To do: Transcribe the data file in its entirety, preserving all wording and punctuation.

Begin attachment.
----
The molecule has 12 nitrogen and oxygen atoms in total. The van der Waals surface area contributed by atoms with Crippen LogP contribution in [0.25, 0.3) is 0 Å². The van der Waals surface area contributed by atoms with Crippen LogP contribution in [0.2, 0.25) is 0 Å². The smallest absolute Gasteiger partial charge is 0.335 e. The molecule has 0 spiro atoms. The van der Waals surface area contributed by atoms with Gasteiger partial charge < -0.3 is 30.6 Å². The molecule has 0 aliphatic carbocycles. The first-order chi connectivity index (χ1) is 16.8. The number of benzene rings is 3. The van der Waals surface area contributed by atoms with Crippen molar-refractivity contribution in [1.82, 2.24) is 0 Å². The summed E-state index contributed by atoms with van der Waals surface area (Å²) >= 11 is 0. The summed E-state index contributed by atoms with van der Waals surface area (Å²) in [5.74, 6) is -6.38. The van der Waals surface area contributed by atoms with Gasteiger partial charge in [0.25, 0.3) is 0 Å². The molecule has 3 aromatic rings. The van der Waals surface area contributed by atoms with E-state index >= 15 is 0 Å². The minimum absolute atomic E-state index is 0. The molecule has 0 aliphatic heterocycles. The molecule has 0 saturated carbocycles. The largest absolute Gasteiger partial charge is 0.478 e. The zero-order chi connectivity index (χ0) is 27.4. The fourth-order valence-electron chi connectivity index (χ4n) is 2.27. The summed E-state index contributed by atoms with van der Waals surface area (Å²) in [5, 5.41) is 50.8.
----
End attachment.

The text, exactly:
The molecule has 12 nitrogen and oxygen atoms in total. The van der Waals surface area contributed by atoms with Crippen LogP contribution in [0.25, 0.3) is 0 Å². The van der Waals surface area contributed by atoms with Crippen LogP contribution in [0.2, 0.25) is 0 Å². The smallest absolute Gasteiger partial charge is 0.335 e. The molecule has 0 spiro atoms. The van der Waals surface area contributed by atoms with Gasteiger partial charge < -0.3 is 30.6 Å². The molecule has 0 aliphatic carbocycles. The first-order chi connectivity index (χ1) is 16.8. The number of benzene rings is 3. The van der Waals surface area contributed by atoms with Crippen molar-refractivity contribution in [1.82, 2.24) is 0 Å². The summed E-state index contributed by atoms with van der Waals surface area (Å²) >= 11 is 0. The summed E-state index contributed by atoms with van der Waals surface area (Å²) in [5.74, 6) is -6.38. The van der Waals surface area contributed by atoms with Gasteiger partial charge in [0.25, 0.3) is 0 Å². The molecule has 3 aromatic rings. The van der Waals surface area contributed by atoms with E-state index >= 15 is 0 Å². The minimum absolute atomic E-state index is 0. The molecule has 0 aliphatic heterocycles. The molecule has 0 saturated carbocycles. The largest absolute Gasteiger partial charge is 0.478 e. The zero-order chi connectivity index (χ0) is 27.4. The fourth-order valence-electron chi connectivity index (χ4n) is 2.27. The summed E-state index contributed by atoms with van der Waals surface area (Å²) in [5, 5.41) is 50.8.